This hefe-weizen is a hearty German wheat beer brewed in accordance with the Reinheitsgebot if 1516 (oops! that's of 1516). Like most good German Hefes, Schneider Weisse has a slightly fruity, spicy nose with those banana and clove aromas and flavors rising to the surface.
A slight departure from some hefe-weizens I've tried is the slightly deeper color. The malts could be giving just a hint of caramel to the brew. I'm also noticing just a bit less fluffiness of the head as well, but that could be because of my own crime: I hoard beers in my beer fridge and tend to save them for that "special occasion." In the process of saving, however, I feel that I may hang onto brews just a bit past their optimum freshness. I love aging beers and will, on occasion, bust out a vertical tasting.
The aging process notwithstanding, Schneider Weisse is a solid hefe-weizen with serious flavor. Slightly lighter brews include Paulaner, Fraziskaner, Weihenstephaner, and Schneider's own Edel Weisse.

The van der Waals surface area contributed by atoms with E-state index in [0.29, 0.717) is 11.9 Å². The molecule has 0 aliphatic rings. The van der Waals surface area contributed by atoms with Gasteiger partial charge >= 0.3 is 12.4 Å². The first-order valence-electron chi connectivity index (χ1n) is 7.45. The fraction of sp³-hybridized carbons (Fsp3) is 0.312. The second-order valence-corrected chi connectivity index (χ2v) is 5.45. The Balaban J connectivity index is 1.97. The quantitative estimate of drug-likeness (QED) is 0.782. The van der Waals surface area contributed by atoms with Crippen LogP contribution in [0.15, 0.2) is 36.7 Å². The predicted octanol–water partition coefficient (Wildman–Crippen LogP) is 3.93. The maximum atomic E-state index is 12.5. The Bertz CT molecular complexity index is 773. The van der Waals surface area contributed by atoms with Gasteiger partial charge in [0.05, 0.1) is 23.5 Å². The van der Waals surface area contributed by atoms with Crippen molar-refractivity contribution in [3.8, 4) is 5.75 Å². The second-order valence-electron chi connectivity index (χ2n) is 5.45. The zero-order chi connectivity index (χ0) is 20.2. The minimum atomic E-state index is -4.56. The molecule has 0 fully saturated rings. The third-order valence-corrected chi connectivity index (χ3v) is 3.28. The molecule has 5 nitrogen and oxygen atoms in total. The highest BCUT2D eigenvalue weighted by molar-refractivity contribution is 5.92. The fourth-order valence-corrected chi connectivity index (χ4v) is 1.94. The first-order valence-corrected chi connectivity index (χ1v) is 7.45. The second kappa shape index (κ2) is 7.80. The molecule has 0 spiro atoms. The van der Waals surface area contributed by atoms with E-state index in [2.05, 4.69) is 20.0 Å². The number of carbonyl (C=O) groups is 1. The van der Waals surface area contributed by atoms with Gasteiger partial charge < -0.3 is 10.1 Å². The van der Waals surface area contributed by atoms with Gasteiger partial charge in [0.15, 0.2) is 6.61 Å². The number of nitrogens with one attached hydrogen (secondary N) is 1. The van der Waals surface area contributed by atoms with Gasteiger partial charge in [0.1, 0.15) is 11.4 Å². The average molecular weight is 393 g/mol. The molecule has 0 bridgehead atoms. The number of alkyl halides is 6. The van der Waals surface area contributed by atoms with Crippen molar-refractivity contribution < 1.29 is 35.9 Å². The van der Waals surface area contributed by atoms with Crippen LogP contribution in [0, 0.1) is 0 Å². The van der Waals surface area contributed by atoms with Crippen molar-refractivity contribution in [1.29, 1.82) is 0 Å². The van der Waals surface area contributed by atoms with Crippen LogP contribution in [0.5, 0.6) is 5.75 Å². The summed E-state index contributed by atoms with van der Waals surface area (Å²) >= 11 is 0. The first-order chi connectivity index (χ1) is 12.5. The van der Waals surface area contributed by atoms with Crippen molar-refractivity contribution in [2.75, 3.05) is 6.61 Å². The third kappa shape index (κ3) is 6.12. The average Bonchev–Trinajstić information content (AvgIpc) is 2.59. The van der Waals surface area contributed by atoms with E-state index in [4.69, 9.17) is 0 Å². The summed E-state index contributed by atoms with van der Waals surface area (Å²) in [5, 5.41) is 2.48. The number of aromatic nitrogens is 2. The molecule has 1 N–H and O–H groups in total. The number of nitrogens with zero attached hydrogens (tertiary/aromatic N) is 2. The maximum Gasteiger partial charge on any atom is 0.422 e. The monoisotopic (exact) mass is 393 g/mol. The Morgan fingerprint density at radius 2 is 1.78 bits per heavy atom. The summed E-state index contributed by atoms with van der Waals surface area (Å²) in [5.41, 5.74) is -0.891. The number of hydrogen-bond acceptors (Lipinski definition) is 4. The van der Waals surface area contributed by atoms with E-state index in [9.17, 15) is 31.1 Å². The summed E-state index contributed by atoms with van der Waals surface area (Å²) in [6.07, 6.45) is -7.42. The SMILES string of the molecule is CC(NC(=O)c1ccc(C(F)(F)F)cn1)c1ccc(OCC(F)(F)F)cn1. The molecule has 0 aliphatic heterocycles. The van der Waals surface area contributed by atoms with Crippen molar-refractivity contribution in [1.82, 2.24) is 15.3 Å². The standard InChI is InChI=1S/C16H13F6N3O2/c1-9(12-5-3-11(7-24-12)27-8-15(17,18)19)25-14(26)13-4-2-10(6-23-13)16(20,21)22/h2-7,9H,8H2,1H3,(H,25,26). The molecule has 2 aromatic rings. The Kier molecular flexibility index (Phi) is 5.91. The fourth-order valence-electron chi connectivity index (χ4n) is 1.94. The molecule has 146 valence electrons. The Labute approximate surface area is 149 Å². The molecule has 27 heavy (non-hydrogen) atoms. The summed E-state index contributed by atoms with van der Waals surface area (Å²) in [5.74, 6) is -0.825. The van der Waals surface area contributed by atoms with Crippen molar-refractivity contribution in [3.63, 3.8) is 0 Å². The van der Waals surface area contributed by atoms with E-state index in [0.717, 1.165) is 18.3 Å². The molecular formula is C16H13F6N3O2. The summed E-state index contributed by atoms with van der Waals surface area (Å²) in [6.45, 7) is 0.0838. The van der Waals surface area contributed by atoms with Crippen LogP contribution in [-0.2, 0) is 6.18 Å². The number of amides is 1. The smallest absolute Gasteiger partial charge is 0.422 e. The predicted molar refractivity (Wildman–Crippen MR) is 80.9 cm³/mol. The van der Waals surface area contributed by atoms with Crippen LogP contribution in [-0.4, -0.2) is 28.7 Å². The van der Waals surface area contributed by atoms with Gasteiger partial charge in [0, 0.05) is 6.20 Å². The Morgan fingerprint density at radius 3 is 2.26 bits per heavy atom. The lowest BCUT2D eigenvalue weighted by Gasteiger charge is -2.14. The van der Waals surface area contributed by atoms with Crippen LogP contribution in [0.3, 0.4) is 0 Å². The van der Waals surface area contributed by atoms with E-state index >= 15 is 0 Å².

If you want to cross over to the dark side, try the legendary Aventinus Weizen-bock (thrill-seekers may even dabble in the Aventinus Eisbock. Youch!) Brooklyn even collaborated to create the Hopfen-Weisse, a hoppier version of the hefe-weizen for those who desire such a thing. Truth be told, I've tried Hopfen-weisse and wasn't that impressed. It's pretty good, but I didn't love it. Aventinus, on the other hand, may make it onto the desert island with me when I go. Probably one of my Top 5 beers of all time.
All in all, I'd say that you want to buy this beer when you see it. Beer lovers in general, but hefe-weizen lovers in particular, need to have this brew and give it their full attention. It may not end up being your favorite beer of all time, but it will definitely provide a standard by which you can shamelessly judge others by. It's made of the highest quality, and that you can't deny.